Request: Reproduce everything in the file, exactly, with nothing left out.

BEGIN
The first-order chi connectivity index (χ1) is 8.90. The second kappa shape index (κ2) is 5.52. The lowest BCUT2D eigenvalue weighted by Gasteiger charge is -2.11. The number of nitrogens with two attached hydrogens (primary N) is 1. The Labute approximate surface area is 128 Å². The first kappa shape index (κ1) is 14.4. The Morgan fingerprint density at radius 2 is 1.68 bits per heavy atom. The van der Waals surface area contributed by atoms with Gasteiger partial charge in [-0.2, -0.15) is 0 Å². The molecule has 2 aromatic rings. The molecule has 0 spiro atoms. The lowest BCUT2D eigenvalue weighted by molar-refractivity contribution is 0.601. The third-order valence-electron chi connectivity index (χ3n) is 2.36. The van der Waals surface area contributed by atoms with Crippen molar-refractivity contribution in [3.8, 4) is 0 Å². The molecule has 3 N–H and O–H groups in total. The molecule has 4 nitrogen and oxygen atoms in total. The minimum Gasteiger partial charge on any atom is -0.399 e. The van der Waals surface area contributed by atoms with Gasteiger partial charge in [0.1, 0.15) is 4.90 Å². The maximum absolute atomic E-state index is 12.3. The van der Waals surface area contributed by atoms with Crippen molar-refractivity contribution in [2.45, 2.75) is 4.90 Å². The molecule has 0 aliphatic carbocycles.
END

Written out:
The first-order chi connectivity index (χ1) is 8.90. The second kappa shape index (κ2) is 5.52. The lowest BCUT2D eigenvalue weighted by Gasteiger charge is -2.11. The number of nitrogens with two attached hydrogens (primary N) is 1. The Labute approximate surface area is 128 Å². The first kappa shape index (κ1) is 14.4. The Morgan fingerprint density at radius 2 is 1.68 bits per heavy atom. The van der Waals surface area contributed by atoms with Gasteiger partial charge in [-0.2, -0.15) is 0 Å². The molecule has 2 aromatic rings. The molecule has 0 spiro atoms. The lowest BCUT2D eigenvalue weighted by molar-refractivity contribution is 0.601. The third-order valence-electron chi connectivity index (χ3n) is 2.36. The van der Waals surface area contributed by atoms with Crippen molar-refractivity contribution in [3.8, 4) is 0 Å². The molecule has 3 N–H and O–H groups in total. The molecule has 4 nitrogen and oxygen atoms in total. The minimum Gasteiger partial charge on any atom is -0.399 e. The van der Waals surface area contributed by atoms with Gasteiger partial charge in [0.1, 0.15) is 4.90 Å². The maximum absolute atomic E-state index is 12.3. The van der Waals surface area contributed by atoms with Crippen molar-refractivity contribution in [2.45, 2.75) is 4.90 Å². The molecule has 0 aliphatic carbocycles.